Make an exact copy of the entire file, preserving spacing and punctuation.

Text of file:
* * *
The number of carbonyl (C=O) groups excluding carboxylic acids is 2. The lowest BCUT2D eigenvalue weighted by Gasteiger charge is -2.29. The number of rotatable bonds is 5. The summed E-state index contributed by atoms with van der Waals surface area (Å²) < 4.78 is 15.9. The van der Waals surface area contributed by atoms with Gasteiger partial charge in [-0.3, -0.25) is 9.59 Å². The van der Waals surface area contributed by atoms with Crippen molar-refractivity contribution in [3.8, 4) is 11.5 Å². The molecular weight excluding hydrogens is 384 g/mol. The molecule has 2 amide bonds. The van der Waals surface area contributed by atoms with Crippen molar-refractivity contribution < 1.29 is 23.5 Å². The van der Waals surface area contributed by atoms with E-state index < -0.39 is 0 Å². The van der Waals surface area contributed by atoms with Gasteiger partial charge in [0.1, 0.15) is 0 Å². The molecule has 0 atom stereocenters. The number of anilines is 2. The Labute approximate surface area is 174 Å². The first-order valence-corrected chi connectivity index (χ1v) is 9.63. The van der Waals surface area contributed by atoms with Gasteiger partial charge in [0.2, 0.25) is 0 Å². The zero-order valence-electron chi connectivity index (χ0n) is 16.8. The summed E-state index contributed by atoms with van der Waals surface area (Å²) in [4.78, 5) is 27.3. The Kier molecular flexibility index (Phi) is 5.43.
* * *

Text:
The number of carbonyl (C=O) groups excluding carboxylic acids is 2. The lowest BCUT2D eigenvalue weighted by Gasteiger charge is -2.29. The number of rotatable bonds is 5. The summed E-state index contributed by atoms with van der Waals surface area (Å²) < 4.78 is 15.9. The van der Waals surface area contributed by atoms with Gasteiger partial charge in [-0.3, -0.25) is 9.59 Å². The van der Waals surface area contributed by atoms with Crippen molar-refractivity contribution in [3.8, 4) is 11.5 Å². The molecular weight excluding hydrogens is 384 g/mol. The molecule has 2 amide bonds. The van der Waals surface area contributed by atoms with Crippen molar-refractivity contribution < 1.29 is 23.5 Å². The van der Waals surface area contributed by atoms with E-state index < -0.39 is 0 Å². The van der Waals surface area contributed by atoms with Gasteiger partial charge in [0.1, 0.15) is 0 Å². The molecule has 0 atom stereocenters. The number of anilines is 2. The Labute approximate surface area is 174 Å². The first-order valence-corrected chi connectivity index (χ1v) is 9.63. The van der Waals surface area contributed by atoms with Gasteiger partial charge in [0.2, 0.25) is 0 Å². The zero-order valence-electron chi connectivity index (χ0n) is 16.8. The summed E-state index contributed by atoms with van der Waals surface area (Å²) in [4.78, 5) is 27.3. The Kier molecular flexibility index (Phi) is 5.43.